Mental Health Takes to the Screen

Mental+Health+Takes+to+the+Screen

By VALLIKA NAYAK ‘21 and KASHISH VARSHNEY ‘21

Mental health is an important component of our full body health; however, we often overlook many mental health conditions and their impacts on our bodies, social lives and relationships. It’s important that as a society, we put a heavy importance on mental health and its implications on our body and future. It’s also important to take a few mental health days to just relax, destress, and maybe watch a funny movie. From the entertainment division of The Eagle’s Eye, we present to you a few movies and shows that deal with mental health and handle this depiction well. 

  1. Sherlock (2010-2017)
    • Crime/Mystery/Comedy-Drama
    • Netflix (until the end of May)
    • Rated TV-14
    • 5/5 Eagle Feathers

This is one of the best shows I have ever had the pleasure of watching. Sherlock is a modern day rendition of the Sherlock Holmes detective series by Sir Arthur Conan Doyle. It stars Benedict Cumberbatch–known for his work in Doctor Strange–as the title character, and Martin Freeman–known for his work in The Hobbit trilogy and Black Panther–as Dr. John Watson of the Fifth Northumberland Fusiliers. From glow-in-the-dark bunnies named Bluebell to not wearing clothes to Buckingham Palace, this show is funny (albeit, with a good position of dry, dark humor), dramatic, a bit tragic and a lot of fun to watch.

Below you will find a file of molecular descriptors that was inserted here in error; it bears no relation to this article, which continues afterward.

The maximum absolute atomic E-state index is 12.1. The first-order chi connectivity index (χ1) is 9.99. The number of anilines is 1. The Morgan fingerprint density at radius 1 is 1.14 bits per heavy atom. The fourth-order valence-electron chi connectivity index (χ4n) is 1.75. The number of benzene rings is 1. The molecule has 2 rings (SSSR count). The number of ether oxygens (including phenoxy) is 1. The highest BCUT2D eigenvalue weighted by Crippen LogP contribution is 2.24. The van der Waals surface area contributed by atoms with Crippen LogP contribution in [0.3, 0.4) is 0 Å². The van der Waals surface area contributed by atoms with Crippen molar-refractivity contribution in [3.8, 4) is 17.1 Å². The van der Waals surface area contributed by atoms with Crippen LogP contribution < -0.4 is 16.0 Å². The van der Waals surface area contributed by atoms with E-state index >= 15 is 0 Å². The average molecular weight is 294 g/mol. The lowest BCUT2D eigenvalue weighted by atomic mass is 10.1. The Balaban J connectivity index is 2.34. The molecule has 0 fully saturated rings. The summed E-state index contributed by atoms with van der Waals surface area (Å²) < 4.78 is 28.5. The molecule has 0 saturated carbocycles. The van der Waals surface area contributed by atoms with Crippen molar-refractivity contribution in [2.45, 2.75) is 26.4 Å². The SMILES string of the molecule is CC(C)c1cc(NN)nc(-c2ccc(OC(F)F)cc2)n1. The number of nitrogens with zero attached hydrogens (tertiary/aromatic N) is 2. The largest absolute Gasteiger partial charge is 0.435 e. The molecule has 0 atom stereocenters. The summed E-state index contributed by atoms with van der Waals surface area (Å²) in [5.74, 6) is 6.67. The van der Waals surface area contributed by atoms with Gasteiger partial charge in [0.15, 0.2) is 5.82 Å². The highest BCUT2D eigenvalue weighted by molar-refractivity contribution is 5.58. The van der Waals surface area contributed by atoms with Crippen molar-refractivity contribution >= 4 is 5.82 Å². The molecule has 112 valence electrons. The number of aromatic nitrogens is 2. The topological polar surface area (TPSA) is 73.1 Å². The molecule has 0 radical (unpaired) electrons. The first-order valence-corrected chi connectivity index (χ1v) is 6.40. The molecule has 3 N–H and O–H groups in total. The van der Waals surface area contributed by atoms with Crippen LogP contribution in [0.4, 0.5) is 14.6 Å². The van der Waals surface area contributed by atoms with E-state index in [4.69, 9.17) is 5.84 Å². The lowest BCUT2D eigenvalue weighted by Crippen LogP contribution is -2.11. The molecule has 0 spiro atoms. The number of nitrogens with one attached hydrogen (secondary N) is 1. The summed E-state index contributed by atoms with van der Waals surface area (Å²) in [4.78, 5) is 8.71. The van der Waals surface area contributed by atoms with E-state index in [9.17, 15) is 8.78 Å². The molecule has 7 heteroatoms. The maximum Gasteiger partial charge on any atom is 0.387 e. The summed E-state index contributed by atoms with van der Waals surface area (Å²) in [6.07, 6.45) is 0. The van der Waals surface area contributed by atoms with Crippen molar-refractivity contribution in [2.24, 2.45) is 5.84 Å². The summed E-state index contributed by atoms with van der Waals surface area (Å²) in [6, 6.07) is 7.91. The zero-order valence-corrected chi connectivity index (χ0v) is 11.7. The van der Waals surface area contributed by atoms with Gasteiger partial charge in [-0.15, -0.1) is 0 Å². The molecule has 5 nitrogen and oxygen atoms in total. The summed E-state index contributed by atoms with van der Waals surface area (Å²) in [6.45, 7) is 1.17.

Sherlock depicts a wide array of mental health issues from PTSD to grief to the differences between a sociopath and psychopath–”I’m a high functioning sociopath, with your number.” – Sherlock Holmes, Sherlock. For example, the show opens with John Watson and him dealing with his PTSD as he is discharged from the British Army. It gives an accurate glimpse of a soldier returning home from war and how difficult it can be to readjust to society. This aspect of John’s life sets up his season one persona as well as setting his and Sherlock’s relationship.